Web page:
Summary Of Edward Chancellor's Devil Take The Hindmost

In Edward Chancellor’s Devil Take the Hindmost (Chapter 8), the Author briefly highlights the era in our history known as the “Reagan Revolution”. Events that Chancellor defines as significant are the weak enforcement of Glass-Steagall, reduced funding for the SEC, and the strike of air traffic controllers. More broadly, Reagan centered his policies around tax cuts, deregulation, and “free-trade” initiatives. Chancellor concludes his overview of the time period by noting that although Reagan claimed his policies enabled any individual to get rich, in reality, owners of land and capital generated massive amounts of wealth while those at the bottom were squeezed. The foundation of Reagan’s philosophy and one that Chancellor mentions is the idea …show more content…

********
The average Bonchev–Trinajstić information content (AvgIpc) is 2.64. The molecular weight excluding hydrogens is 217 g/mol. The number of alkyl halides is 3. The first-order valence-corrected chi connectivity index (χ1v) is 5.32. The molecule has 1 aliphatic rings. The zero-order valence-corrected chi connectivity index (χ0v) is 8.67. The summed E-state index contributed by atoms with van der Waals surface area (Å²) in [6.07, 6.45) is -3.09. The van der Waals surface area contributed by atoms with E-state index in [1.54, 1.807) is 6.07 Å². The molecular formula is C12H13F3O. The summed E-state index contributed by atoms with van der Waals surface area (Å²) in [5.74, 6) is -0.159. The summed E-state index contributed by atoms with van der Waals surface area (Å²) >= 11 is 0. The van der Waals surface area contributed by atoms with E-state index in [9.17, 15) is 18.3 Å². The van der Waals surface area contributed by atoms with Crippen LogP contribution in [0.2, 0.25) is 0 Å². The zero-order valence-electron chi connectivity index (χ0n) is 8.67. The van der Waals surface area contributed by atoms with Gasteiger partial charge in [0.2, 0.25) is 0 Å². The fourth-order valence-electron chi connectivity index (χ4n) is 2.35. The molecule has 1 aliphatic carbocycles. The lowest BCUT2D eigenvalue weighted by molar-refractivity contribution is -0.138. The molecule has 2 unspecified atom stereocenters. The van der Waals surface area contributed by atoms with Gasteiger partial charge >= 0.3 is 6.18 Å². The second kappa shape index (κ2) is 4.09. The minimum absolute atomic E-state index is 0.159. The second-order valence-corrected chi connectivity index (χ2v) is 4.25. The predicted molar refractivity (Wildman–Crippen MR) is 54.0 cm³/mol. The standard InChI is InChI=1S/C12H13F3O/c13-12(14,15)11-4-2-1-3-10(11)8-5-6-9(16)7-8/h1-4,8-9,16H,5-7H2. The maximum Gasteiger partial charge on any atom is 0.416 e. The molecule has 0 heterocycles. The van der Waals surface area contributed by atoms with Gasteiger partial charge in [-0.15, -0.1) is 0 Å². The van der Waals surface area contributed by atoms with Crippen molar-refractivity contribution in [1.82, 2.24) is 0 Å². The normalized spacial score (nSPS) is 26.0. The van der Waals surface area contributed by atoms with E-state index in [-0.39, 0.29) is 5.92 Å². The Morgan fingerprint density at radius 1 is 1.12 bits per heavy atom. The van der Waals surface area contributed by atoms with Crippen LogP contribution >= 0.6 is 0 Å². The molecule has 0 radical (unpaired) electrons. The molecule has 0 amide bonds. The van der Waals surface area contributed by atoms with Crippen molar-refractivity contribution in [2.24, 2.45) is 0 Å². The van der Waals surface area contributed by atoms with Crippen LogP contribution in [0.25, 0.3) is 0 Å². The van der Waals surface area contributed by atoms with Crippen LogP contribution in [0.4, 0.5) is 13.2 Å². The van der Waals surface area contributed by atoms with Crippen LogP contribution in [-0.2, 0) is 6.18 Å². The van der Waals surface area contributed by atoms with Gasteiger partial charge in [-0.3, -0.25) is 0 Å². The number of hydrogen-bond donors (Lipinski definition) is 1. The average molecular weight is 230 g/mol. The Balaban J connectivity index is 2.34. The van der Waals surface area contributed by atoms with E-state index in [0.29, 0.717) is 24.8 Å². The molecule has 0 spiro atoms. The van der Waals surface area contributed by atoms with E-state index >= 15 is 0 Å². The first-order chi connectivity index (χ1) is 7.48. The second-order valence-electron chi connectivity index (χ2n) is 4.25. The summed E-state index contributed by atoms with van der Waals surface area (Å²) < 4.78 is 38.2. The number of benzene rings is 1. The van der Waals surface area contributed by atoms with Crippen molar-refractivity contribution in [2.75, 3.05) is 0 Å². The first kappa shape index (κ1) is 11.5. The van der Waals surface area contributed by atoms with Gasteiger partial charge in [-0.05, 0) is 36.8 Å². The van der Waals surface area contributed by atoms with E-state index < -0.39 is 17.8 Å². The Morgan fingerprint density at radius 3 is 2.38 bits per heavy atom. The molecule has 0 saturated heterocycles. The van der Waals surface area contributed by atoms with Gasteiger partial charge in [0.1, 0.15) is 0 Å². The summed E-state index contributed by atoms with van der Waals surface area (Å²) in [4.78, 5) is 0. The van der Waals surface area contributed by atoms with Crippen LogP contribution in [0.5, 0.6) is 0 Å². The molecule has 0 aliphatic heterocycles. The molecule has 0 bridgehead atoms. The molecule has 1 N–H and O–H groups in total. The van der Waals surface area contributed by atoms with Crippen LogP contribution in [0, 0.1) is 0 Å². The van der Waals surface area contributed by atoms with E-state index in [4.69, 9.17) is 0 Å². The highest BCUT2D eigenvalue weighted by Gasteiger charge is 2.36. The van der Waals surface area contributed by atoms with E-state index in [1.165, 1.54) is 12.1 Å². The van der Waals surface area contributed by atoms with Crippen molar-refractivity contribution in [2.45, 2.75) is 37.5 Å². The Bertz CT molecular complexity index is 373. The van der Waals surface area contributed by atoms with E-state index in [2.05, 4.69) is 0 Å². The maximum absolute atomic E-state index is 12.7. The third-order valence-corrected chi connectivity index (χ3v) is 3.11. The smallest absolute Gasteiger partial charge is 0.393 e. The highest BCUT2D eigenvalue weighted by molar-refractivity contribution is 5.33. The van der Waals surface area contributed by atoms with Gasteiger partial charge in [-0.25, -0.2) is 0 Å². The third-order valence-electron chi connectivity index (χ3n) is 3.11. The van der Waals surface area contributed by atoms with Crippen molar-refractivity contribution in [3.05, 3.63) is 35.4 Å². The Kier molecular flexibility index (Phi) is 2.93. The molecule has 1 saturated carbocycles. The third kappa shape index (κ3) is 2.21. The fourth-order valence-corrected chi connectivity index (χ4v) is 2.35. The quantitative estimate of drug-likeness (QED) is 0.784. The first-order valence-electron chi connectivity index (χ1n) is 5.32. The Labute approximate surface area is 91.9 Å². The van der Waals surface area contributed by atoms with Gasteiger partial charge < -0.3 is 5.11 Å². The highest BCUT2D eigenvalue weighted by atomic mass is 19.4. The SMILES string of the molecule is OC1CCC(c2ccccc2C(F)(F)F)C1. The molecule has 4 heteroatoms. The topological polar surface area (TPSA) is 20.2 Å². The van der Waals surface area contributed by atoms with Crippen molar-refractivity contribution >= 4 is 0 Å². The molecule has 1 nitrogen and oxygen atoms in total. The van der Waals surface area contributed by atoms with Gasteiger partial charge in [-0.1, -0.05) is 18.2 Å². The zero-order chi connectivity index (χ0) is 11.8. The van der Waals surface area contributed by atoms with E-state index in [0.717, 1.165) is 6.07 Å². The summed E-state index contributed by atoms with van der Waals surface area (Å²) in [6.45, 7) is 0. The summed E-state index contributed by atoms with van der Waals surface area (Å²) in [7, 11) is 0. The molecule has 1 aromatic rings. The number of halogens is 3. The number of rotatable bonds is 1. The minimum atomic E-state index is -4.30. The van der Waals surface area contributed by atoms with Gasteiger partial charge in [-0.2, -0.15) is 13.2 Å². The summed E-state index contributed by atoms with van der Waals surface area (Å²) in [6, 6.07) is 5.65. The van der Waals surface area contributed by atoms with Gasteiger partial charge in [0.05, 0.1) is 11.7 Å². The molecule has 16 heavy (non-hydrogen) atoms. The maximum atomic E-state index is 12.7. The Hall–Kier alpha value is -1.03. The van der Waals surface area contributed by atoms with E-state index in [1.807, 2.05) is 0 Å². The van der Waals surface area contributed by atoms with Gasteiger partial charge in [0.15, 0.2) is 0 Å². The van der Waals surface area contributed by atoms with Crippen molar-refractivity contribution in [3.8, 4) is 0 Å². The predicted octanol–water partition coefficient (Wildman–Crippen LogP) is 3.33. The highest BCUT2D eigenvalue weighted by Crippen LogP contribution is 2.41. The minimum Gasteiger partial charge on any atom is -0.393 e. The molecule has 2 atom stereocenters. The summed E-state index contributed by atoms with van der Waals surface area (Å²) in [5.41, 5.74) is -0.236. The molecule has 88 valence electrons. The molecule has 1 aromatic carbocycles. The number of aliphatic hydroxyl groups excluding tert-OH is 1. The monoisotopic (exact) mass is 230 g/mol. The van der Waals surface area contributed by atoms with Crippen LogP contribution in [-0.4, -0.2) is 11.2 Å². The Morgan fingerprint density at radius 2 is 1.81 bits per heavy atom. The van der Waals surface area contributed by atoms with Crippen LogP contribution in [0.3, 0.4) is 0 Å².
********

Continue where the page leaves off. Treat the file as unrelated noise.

The Brookings Institute published research showing that although tax cuts have shown to increase earnings, there are many negatives that follow this growth. One negative is that such cuts can “subsidize old capital”, which results in “windfall gains”. From my interpretation, this means that producers are earning a certain return on their investment which is beginning to deteriorate. Normally, they would be required to re-invest in order to continue earning their required return on capital. However, with the tax cut, they are now achieving their sought after return on capital, no longer being required to invest in new growth opportunities. Secondly, tax cuts historically raise the national deficit unless funded through other cuts. This can affect future investment as the costs of capital may increase. Recently, a major tax reform bill passed through the United States Senate. This bill proposed large tax cuts for corporations while many senators pushed the idea of “trick-down” economics and how the economy would benefit greatly from such cuts. However, the non-partisan Congressional Budget Office completed an analysis of the bill finding that it would add ~1.4 trillion to the national deficit. Conservatives dismissed this finding, calling it “curious” and asking that it be further assessed. Opponents of tax cuts justified by trickle-down economics see that historically, it is hard to make a case that such cuts have spurred growth. In addition, recently many legislators have publicly admitted to pushing for tax cuts for their wealth donors which leads many to believe that there is an ulterior motive for such

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